The Earl of Wittering’s extended family have all decided that they will try being ‘dunked’ in the sea in the interests of their health, although their enthusiasm for the exercise varies considerably. Young Arthur is eager to observe jelly fish (although he has the tact not to mention them in front of his female relatives), his father, Viscount Ditherstone, is keen to catch a glimpse of any ladies bathing, while the Viscount’s father, the Earl, is grimly determined to suffer for the sake of his digestion, even if that means drinking sea water too.
The ladies are nervous (except Miss Emily) so Porrett, the Earl’s secretary, decides to take an early morning dip to test out the bath house and its facilities himself. He sneaks out early, unaware that Emily has heard him discuss this with the butler. She has armed herself with a telescope and is in position at her bed chamber balcony… (Emily may like to think she looks like the dashing female in the La Belle Assemblée print of October 1809 but unfortunately she is in a very modest gown).
The bath houses control the bathing machines and, although there are over thirty at Weymouth, it is still necessary to register at the bath house and wait to be summoned when one is free. The bath house also provides hot and cold baths, plunge baths, showers and elegant waiting rooms furnished with newspapers, journals and telescopes.
Bathing is normally carried out before noon, but even so, Porrett is so early that he secures a bathing machine immediately, pays one shilling and sixpence (the sixpence covers his ‘guide’ or ‘dipper’) and follows the man down the steps and across the sand to a bathing machine.
Porrett is a confident swimmer who has swum many times in the sea, so he doesn’t really need a guide, but he feels it his duty to examine the quality of the personnel. Nor does he need dipping – being thrust beneath the surface three or four times to ensure total contact with the health-giving ‘briny fluid’. He climbs the three steps at the back of the machine – really only a hut on large wheels, just over six foot long and not much taller – and lets himself in. Inside it is gloomy, lit only by slats set high in the walls, so he undresses more or less by touch, lurching to sit down with a thump on the bench when the horse between the shafts begins to pull the machine down the beach.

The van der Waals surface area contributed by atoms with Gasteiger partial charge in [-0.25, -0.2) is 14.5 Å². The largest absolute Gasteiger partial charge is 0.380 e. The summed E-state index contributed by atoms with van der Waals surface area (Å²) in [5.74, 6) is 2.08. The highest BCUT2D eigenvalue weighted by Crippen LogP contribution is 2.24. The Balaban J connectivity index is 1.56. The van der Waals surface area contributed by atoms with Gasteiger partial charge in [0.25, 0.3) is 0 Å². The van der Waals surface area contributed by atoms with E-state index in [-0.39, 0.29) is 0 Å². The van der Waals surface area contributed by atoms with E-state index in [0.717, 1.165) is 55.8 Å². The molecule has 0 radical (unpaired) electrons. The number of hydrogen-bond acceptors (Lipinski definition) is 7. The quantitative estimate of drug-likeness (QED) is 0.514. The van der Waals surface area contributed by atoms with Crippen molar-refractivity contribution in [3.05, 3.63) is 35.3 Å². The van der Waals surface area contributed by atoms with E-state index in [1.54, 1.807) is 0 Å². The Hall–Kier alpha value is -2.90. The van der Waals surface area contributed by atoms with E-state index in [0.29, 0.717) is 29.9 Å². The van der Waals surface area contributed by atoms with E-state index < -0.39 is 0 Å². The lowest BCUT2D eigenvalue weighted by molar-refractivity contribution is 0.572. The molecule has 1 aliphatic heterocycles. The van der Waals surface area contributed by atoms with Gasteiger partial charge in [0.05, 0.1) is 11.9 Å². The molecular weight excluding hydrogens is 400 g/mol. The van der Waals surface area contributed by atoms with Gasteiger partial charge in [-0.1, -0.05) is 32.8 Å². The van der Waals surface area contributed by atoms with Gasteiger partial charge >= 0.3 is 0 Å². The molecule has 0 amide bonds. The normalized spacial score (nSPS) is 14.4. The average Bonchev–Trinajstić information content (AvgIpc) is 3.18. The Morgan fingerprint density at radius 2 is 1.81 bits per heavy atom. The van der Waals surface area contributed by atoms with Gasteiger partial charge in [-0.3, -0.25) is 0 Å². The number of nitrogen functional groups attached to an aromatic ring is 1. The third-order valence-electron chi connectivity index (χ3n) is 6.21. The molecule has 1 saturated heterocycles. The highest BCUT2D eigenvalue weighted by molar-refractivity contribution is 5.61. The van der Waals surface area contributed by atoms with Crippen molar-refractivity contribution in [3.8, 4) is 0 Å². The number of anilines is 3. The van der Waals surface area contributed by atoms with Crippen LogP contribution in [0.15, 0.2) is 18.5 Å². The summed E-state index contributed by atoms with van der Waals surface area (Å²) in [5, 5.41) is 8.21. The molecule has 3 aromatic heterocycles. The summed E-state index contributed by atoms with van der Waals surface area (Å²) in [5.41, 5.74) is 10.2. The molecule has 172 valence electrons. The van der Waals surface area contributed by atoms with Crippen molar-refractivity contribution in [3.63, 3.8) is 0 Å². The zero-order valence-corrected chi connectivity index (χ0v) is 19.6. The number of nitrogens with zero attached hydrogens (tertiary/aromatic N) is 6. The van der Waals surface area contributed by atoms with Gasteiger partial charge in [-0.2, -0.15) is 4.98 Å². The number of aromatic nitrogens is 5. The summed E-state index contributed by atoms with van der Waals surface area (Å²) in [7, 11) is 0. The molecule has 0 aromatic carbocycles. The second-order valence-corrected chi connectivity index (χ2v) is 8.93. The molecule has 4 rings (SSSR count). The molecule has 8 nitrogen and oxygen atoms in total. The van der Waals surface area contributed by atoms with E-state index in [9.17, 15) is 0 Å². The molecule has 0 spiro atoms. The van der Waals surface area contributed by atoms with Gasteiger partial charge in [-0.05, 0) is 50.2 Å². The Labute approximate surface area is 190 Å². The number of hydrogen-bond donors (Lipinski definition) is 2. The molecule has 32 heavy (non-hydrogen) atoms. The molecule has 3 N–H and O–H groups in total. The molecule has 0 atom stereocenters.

There are plenty of hooks for his clothes, he is glad to see. Porrett has nothing to change into, for it is considered positively effeminate for a man to swim wearing any kind of garment, and he winces as his bare feet come into contact with the sodden strip of carpet on the wooden floor and reminds himself to suggest that the ladies wear light sandals. There is more lurching as the machine enters the water, sounds of the horse being unhitched and led away, then a rattle and a splash as the hood is lowered to give him privacy. This hooped canvas device was invented by Mr Beale, a Margate Quaker, to ensure the modesty of bathers entering the water.
‘All ready, sir!’ the guide calls and Porrett lets himself out of the seaward door onto the top step.
He waves away the guide with some confidence. ‘I can swim, thank you,’ and plunges in, shuddering at the first shock of cold water. He surfaces within the cover but the space it encloses – about 10 by five feet – is too restricting and he ducks underneath and strikes out strongly.
Up on her balcony Miss Emily felt a most unmaidenly pang of disappointment when she saw the hood being let down on the only machine in operation. She almost turns away, then a dark head appears, seal-like, and she focuses the telescope. It is Porrett! Frederick, as she thinks of him. How strongly he swims. Her heart is positively fluttering and then he stops and… stands up. Frederick, she realises, has admirable shoulders and very trim waist and… Oh, the lens has steamed up.
Porrett spots two ladies walking their dog along the beach, so he hastily dips below the surface and swims back to the machine. Everything seems to be in order so he will reserve machines and dippers for the entire party before he goes back to breakfast, he decides. He dries himself on the scratchy towel provided (Note to self, remind the ladies to bring their own) and dresses with more difficulty than he stripped off as the machine lumbers back up the beach.
Emily hastens to return the telescope to her grandfather’s study, fanning herself with her free hand as she does so. Her slight tendre for Porrett is developing into something altogether more serious. He is so manly…
What will happen when the whole family goes to the beach? Can Emily arrange things so that Porrett comes too? Will the Viscount get his face slapped for leering at bathing beauties? How will the Earl’s indigestion respond to a dunking?
Discover more about the world of the Georgian Seaside in The Georgian Seaside
7 responses to “The Earl of Wittering Goes to the Seaside Part 8: Porrett Takes to the Waves”
My goodness – Miss Emily!
My thoughts exactly.
Good gracious! A telescopic view – quite disgraceful!
I absolutely loved this, Louise. It made me laugh out loud.
Thanks, Elizabeth! Shock, horror and naughty pix in the next episdode!
Shocking behaviour from Miss Emily!
I consider that she’s showing a healthy curiosity. And naturally, she has H&S concerns – Porrett might have got into difficulties and needed the kiss of life…